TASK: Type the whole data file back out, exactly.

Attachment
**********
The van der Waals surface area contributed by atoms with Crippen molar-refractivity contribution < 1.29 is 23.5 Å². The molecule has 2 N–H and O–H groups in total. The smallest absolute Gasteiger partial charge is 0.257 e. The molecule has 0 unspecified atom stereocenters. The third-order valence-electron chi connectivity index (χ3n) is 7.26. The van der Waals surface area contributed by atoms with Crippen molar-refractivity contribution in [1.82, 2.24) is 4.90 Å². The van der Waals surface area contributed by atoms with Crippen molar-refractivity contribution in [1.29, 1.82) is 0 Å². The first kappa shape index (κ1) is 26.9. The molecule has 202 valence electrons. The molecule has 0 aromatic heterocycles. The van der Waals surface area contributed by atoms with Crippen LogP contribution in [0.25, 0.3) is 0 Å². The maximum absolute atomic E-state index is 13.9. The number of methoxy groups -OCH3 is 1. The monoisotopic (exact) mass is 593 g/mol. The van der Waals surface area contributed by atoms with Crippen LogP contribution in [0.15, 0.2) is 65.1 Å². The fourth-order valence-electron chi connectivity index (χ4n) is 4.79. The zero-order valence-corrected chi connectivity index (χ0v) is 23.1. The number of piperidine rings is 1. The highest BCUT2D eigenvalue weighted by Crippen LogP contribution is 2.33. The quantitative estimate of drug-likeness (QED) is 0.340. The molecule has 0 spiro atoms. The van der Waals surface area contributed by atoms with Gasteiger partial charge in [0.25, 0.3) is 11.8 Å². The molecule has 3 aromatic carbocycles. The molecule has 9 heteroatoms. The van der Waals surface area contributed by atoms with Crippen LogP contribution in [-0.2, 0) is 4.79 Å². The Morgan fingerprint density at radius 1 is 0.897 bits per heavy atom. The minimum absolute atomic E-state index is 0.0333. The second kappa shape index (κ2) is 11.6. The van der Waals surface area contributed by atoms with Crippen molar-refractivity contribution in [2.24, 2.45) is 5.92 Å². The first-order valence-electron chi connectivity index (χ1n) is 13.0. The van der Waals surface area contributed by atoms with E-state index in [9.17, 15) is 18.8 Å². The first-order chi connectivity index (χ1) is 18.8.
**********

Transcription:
The van der Waals surface area contributed by atoms with Crippen molar-refractivity contribution < 1.29 is 23.5 Å². The molecule has 2 N–H and O–H groups in total. The smallest absolute Gasteiger partial charge is 0.257 e. The molecule has 0 unspecified atom stereocenters. The third-order valence-electron chi connectivity index (χ3n) is 7.26. The van der Waals surface area contributed by atoms with Crippen molar-refractivity contribution in [1.82, 2.24) is 4.90 Å². The van der Waals surface area contributed by atoms with Crippen molar-refractivity contribution in [1.29, 1.82) is 0 Å². The first kappa shape index (κ1) is 26.9. The molecule has 202 valence electrons. The molecule has 0 aromatic heterocycles. The van der Waals surface area contributed by atoms with Crippen LogP contribution in [0.25, 0.3) is 0 Å². The maximum absolute atomic E-state index is 13.9. The number of methoxy groups -OCH3 is 1. The monoisotopic (exact) mass is 593 g/mol. The van der Waals surface area contributed by atoms with Crippen LogP contribution in [0.15, 0.2) is 65.1 Å². The fourth-order valence-electron chi connectivity index (χ4n) is 4.79. The zero-order valence-corrected chi connectivity index (χ0v) is 23.1. The number of piperidine rings is 1. The highest BCUT2D eigenvalue weighted by Crippen LogP contribution is 2.33. The quantitative estimate of drug-likeness (QED) is 0.340. The molecule has 0 spiro atoms. The van der Waals surface area contributed by atoms with Gasteiger partial charge in [0.25, 0.3) is 11.8 Å². The molecule has 3 aromatic carbocycles. The molecule has 9 heteroatoms. The van der Waals surface area contributed by atoms with Crippen LogP contribution in [-0.2, 0) is 4.79 Å². The Morgan fingerprint density at radius 1 is 0.897 bits per heavy atom. The minimum absolute atomic E-state index is 0.0333. The second kappa shape index (κ2) is 11.6. The van der Waals surface area contributed by atoms with Crippen molar-refractivity contribution in [2.24, 2.45) is 5.92 Å². The first-order valence-electron chi connectivity index (χ1n) is 13.0. The van der Waals surface area contributed by atoms with E-state index in [9.17, 15) is 18.8 Å². The first-order chi connectivity index (χ1) is 18.8.